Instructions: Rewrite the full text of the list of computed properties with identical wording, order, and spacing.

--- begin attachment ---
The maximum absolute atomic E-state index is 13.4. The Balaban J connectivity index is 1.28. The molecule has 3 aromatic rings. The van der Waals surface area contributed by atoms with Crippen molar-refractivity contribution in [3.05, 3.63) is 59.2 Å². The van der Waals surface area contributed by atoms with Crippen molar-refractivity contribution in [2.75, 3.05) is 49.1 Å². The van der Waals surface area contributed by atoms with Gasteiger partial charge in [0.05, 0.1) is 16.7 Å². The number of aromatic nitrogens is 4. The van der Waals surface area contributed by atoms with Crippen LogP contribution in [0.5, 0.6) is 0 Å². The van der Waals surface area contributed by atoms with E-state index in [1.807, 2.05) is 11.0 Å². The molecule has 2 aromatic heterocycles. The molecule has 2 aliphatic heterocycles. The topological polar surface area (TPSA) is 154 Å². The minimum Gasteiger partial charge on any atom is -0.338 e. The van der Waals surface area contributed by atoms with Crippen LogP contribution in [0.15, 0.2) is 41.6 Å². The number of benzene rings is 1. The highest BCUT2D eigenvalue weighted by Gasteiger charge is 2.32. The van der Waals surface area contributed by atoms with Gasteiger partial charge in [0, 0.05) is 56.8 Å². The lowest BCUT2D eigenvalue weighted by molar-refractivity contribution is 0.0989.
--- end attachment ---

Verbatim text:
The maximum absolute atomic E-state index is 13.4. The Balaban J connectivity index is 1.28. The molecule has 3 aromatic rings. The van der Waals surface area contributed by atoms with Crippen molar-refractivity contribution in [3.05, 3.63) is 59.2 Å². The van der Waals surface area contributed by atoms with Crippen molar-refractivity contribution in [2.75, 3.05) is 49.1 Å². The van der Waals surface area contributed by atoms with Gasteiger partial charge in [0.05, 0.1) is 16.7 Å². The number of aromatic nitrogens is 4. The van der Waals surface area contributed by atoms with Crippen LogP contribution in [0.5, 0.6) is 0 Å². The van der Waals surface area contributed by atoms with E-state index in [1.807, 2.05) is 11.0 Å². The molecule has 2 aromatic heterocycles. The molecule has 2 aliphatic heterocycles. The topological polar surface area (TPSA) is 154 Å². The minimum Gasteiger partial charge on any atom is -0.338 e. The van der Waals surface area contributed by atoms with Crippen LogP contribution in [0.15, 0.2) is 41.6 Å². The number of benzene rings is 1. The highest BCUT2D eigenvalue weighted by Gasteiger charge is 2.32. The van der Waals surface area contributed by atoms with Gasteiger partial charge in [0, 0.05) is 56.8 Å². The lowest BCUT2D eigenvalue weighted by molar-refractivity contribution is 0.0989.